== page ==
Plant and Soil

, Volume 166, Issue 2, pp 259–270

Root turnover of groundnut (Arachis hypogaea L.) in soil tubes

  • U. Krauss
  • J. W. Deacon
Research Article

DOI: 10.1007/BF00008339

Cite this article as:
Krauss, U. & Deacon, J.W. Plant Soil (1994) 166: 259. doi:10.1007/BF00008339

Abstract

Five groundnut cultivars were grown in transparent tubes of pasteurized loam compost in growth-chamber conditions. Weekly tracings were made of all the roots visible through the walls of the tubes. White roots were assessed as living, and brown or decayed roots as dead; this correlated with microscopical assessments of root viability based on cytoplasmic staining with neutral red followed by plasmolysis.

For all five cultivars, root laterals began to die 3–4 weeks after plants were sown. Death of root laterals progressed down the soil profile with time, while new roots were produced successively deeper from the extending taproot. The half-life of individual roots was calculated as 3.7–4.4 weeks for all cultivars, based on assessments of the roots that died up to plant maturity (14–20 weeks, depending on cultivar). At maturity, 73–83% of the cumulative length of root systems had died. The onset and rate of root death were not related to onset of flowering or pod-filling; instead, the peak times of root death at different distances down the root system were related to earlier (3–5 week) peak times of root production in those regions. The net result of root turnover was that, despite continued new root production, the maximum length of living (white) roots of each cultivar was recorded at 2–4 weeks after sowing. Death of the earliest formed root laterals was also observed in the first five weeks after sowing of groundnut in an experimental field plot in Malawi. Progressive root turnover is considered to be a normal feature of groundnut, perhaps representing an energy-economy strategy.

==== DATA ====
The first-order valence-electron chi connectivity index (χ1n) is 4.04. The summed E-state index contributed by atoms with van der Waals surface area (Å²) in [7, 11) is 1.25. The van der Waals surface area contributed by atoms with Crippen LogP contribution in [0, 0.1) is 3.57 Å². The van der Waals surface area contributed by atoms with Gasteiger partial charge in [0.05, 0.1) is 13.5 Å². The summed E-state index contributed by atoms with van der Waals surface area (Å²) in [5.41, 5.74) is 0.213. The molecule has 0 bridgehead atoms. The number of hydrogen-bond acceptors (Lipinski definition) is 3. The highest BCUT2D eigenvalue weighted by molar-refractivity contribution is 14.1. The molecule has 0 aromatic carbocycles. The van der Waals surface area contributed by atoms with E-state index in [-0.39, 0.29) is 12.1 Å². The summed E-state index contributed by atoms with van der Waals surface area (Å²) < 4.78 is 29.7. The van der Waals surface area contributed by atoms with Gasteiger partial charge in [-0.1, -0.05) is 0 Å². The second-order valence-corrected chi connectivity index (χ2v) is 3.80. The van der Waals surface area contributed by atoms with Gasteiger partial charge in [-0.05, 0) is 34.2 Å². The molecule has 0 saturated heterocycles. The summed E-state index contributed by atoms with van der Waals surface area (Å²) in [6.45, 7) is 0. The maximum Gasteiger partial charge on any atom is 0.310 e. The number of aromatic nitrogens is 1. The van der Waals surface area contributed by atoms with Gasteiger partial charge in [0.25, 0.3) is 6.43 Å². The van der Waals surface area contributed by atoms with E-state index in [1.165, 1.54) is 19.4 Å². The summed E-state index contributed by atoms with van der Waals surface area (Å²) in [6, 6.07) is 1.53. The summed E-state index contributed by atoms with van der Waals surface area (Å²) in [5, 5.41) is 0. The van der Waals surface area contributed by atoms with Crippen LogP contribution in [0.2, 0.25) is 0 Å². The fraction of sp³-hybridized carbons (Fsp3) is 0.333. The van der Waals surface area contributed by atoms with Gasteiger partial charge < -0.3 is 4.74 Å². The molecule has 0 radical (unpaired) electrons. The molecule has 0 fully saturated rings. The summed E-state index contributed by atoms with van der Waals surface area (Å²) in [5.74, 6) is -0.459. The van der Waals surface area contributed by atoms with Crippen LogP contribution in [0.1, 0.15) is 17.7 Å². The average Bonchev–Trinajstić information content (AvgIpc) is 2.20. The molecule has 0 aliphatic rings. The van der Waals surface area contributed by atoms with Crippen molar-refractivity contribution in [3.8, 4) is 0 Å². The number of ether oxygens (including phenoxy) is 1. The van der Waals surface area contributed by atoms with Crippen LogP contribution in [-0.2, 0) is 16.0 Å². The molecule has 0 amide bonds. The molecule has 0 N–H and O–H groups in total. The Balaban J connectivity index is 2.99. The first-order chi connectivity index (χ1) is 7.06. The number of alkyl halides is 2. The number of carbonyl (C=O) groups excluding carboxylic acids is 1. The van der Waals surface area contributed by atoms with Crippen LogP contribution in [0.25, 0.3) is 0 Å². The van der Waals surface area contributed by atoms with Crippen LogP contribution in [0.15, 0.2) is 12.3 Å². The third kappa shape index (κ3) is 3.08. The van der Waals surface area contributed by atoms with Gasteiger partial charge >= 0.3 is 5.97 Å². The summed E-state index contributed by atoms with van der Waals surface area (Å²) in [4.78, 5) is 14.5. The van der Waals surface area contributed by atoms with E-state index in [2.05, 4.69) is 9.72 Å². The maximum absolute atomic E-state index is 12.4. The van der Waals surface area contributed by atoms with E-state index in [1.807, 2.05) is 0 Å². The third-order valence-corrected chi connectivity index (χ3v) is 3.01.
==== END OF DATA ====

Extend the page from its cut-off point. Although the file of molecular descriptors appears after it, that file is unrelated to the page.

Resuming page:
Key words

groundnut root development root senescence 

Copyright information

© Kluwer Academic Publishers 1994

Authors and Affiliations

  • U. Krauss
    • 1
  • J. W. Deacon
    • 1
  1. 1.Institute of Cell and Molecular BiologyUniversity of EdinburghEdinburghUK
  2. 2.WINBANCastriesSt Lucia